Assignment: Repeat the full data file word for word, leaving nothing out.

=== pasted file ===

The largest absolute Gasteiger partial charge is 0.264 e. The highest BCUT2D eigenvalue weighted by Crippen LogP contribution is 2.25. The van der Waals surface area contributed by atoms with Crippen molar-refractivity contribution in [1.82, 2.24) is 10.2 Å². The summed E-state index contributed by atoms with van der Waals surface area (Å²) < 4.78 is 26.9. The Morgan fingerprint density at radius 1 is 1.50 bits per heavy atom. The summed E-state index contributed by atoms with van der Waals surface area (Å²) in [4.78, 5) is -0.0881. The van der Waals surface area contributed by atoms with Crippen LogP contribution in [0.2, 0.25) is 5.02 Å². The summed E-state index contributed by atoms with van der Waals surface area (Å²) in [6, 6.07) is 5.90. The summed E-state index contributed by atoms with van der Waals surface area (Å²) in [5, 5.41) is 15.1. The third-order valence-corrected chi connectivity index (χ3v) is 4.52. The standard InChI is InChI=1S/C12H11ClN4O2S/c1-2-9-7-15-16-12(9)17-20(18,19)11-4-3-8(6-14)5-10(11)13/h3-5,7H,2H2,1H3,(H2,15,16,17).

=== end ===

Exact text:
The largest absolute Gasteiger partial charge is 0.264 e. The highest BCUT2D eigenvalue weighted by Crippen LogP contribution is 2.25. The van der Waals surface area contributed by atoms with Crippen molar-refractivity contribution in [1.82, 2.24) is 10.2 Å². The summed E-state index contributed by atoms with van der Waals surface area (Å²) < 4.78 is 26.9. The Morgan fingerprint density at radius 1 is 1.50 bits per heavy atom. The summed E-state index contributed by atoms with van der Waals surface area (Å²) in [4.78, 5) is -0.0881. The van der Waals surface area contributed by atoms with Crippen LogP contribution in [0.2, 0.25) is 5.02 Å². The summed E-state index contributed by atoms with van der Waals surface area (Å²) in [6, 6.07) is 5.90. The summed E-state index contributed by atoms with van der Waals surface area (Å²) in [5, 5.41) is 15.1. The third-order valence-corrected chi connectivity index (χ3v) is 4.52. The standard InChI is InChI=1S/C12H11ClN4O2S/c1-2-9-7-15-16-12(9)17-20(18,19)11-4-3-8(6-14)5-10(11)13/h3-5,7H,2H2,1H3,(H2,15,16,17).